Invicta grew in spite of tough markets and the outlook is optimistic – CEO

Steven Joffe CEO of Invicta Holdings at the offices of BMG World at Droste Park in Johannesburg. Picture: Freddy Mavunda © Financial Mail

Steven Joffe CEO of Invicta Holdings at the offices of BMG World at Droste Park in Johannesburg. Picture: Freddy Mavunda © Financial Mail

Published Jun 25, 2024


South Africa can, for the first time in a while, look forward to some positive economic prospects, including less load shedding, the possibility of interest rate cuts, and better government policies with the formation of the Government of National Unity, Invicta CEO Steven Joffe said yesterday.

Interviewed at the release of the heavy equipment and diesel parts distribution group’s results for the year to March 31, he said the war in Ukraine and the Middle East, and the impact on commodity and food prices would probably continue to be felt globally. But all indications were that the next interest rate movement would be downward, which would positively impact the economy and business in general.

“In South Africa we are encouraged by the suspension of load shedding and by the election results. We are hopeful the GNU will implement policies that will allow industry to grow,” he said.

Right-sizing of South East Asia distribution, and growing the agriculture equipment and related parts operations in the UK were other areas of focus. The group was also working on obtaining bonded status for its warehouses in the US, which would support strong growth in the region.

Joffe said considering the challenges they faced in just about every market that the group operated in over the past financial year, they were very pleased with the 5% rise in sustainable earnings to 488 cents a share, and the dividend rise by the same percentage, to R1.05. He said the results showed how resilient their consumable parts businesses were in tough trading conditions.

Cash generated from operations, a focus of the past year, increased by 28% to R818 million. Revenue increased by 7% to R8.3 billion. Operating profit was up by 8%.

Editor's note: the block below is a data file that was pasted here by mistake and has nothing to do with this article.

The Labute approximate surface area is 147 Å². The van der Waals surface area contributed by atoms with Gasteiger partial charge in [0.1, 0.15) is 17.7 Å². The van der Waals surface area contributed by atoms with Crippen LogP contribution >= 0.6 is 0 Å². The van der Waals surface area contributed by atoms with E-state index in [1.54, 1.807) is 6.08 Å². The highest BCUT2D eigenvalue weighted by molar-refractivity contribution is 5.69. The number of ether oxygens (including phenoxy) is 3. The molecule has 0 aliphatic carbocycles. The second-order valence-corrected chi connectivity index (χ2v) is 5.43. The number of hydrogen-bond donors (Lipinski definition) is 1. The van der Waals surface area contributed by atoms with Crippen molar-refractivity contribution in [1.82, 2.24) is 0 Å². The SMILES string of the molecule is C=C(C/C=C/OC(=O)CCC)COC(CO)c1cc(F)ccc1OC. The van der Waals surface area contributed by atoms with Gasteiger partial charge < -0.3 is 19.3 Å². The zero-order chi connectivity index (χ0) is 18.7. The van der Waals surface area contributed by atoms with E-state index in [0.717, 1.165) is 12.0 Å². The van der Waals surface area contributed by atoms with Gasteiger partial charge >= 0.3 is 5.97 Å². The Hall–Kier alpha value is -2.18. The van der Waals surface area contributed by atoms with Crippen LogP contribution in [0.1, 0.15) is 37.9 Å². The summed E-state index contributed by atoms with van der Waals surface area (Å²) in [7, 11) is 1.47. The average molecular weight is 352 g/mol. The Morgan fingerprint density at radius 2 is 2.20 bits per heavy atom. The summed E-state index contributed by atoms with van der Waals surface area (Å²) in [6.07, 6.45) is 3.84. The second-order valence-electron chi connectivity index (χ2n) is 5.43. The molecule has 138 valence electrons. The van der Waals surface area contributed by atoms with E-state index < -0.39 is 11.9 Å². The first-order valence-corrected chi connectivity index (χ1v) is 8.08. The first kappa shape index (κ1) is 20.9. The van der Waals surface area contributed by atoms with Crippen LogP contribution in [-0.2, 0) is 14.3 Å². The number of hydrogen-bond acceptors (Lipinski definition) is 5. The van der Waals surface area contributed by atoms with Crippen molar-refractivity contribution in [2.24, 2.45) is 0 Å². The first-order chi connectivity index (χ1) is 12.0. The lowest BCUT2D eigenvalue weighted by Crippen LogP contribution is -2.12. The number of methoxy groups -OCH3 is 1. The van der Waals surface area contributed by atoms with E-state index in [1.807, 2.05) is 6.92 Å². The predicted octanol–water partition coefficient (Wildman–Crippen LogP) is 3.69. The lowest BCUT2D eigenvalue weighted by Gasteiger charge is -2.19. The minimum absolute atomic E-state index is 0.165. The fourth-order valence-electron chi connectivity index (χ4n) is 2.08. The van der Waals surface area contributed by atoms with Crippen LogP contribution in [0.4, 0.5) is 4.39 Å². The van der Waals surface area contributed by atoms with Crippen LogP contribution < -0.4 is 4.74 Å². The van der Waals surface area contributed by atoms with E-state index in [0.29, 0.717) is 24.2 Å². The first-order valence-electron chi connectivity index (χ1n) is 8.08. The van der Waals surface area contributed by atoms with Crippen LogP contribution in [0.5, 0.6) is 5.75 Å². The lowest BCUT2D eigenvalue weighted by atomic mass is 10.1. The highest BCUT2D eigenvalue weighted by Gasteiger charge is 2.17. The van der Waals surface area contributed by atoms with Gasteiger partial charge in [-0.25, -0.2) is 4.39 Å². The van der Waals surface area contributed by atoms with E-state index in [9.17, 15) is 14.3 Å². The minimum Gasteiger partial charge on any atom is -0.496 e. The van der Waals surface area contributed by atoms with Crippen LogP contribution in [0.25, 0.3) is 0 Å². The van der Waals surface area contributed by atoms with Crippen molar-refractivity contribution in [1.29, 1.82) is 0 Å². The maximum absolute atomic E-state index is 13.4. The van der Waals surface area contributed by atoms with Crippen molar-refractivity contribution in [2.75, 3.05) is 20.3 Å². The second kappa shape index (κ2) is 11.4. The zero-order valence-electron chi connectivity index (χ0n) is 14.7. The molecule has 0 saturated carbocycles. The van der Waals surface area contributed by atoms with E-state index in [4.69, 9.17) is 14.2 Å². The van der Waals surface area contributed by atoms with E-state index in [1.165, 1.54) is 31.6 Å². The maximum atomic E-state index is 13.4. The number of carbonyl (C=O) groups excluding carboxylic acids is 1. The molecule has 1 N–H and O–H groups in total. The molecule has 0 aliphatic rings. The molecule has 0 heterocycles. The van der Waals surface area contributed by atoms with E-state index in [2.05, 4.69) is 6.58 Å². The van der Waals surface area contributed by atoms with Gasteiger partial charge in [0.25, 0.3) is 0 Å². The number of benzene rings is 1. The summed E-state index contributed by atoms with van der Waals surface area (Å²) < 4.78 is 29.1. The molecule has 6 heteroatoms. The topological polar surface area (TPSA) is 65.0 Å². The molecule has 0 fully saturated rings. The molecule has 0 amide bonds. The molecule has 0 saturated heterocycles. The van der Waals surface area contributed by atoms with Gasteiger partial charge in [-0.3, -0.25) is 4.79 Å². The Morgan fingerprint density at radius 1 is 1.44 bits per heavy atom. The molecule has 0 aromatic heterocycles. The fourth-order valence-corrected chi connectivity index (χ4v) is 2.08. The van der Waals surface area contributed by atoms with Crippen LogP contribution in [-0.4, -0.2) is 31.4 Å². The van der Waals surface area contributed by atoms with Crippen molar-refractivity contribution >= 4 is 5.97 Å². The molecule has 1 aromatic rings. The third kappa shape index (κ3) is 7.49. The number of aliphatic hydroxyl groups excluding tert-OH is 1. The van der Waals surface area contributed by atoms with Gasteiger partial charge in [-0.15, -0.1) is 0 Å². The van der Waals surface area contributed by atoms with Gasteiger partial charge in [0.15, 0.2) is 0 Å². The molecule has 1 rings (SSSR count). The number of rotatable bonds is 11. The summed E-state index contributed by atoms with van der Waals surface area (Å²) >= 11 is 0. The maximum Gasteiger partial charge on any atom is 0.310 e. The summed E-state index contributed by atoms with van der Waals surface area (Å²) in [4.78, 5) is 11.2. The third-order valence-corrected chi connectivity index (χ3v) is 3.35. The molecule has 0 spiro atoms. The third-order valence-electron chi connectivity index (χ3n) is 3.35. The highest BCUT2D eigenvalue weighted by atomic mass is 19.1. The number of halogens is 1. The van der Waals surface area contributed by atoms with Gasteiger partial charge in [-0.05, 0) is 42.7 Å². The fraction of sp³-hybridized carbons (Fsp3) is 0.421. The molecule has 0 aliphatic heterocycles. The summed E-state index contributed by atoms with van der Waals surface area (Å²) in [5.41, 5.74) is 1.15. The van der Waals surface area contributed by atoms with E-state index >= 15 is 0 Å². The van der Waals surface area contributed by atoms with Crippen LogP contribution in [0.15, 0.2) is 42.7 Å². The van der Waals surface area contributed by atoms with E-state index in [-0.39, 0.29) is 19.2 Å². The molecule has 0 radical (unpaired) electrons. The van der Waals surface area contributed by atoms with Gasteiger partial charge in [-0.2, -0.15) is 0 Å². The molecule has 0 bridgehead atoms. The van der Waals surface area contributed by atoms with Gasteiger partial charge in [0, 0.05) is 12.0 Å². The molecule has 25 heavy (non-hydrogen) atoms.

Some of the challenges in South Africa over the past year included load shedding, increasingly frequent water supply disruptions, and severe flooding in the Western Cape in September 2023.

“We also faced upward pressure in supplier pricing, currency volatility, and supply chain challenges, including shipping and logistics disruptions. Consumers in the group’s markets are holding off on spending,” he said.

Five properties non-core to group operations were sold during the year, and about 2% of the ordinary shares and 4% of the preference shares were repurchased for R88m, and further buybacks were not ruled out.

The 7% rise in group revenue was 4.2% higher than last year after normalising the results for the automotive aftermarket Imexpart Limited (Imex) acquisition in the UK. The aim was for Imex to distribute agriculture parts as well as automotive components, said Joffe.

The gross profit percentage was 33%. Joffe said their management had worked hard to protect their margins. If the costs from the Imex acquisition – 100% stake for R109m effective July 1, 2023 – and if the impairment of the gasifier project was excluded, the overhead base increased by 6.7%.

Joffe said that given the rising cost of logistics and the depreciation of the rand, their management of group costs had been “an outstanding achievement”.

Kian Ann Group revenue was 15% lower than last year, primarily driven by tempered demand for undercarriage components in the US market. Operating profits decreased to $26m.

“Considering the tough operating environment, all businesses performed in line with the operational environment,” said Joffe.

He said that the tough trading conditions across South East Asia were expected to persist in the new financial year.

Joffe said that the cost of the preference shares significantly impacted returns to ordinary shareholders with the rate linked to prime, and the group believed that removing the preference shares from the capital structure was the next unlock for shareholder returns.

On April 1, Invicta acquired Nationwide Bearing Company, a UK-based supplier of consumable parts to the earth-moving and agricultural machinery aftermarkets.

“Management continues to evaluate potential acquisition opportunities and we are well placed to take advantage of opportunities as they arise,” the group’s director said in the results.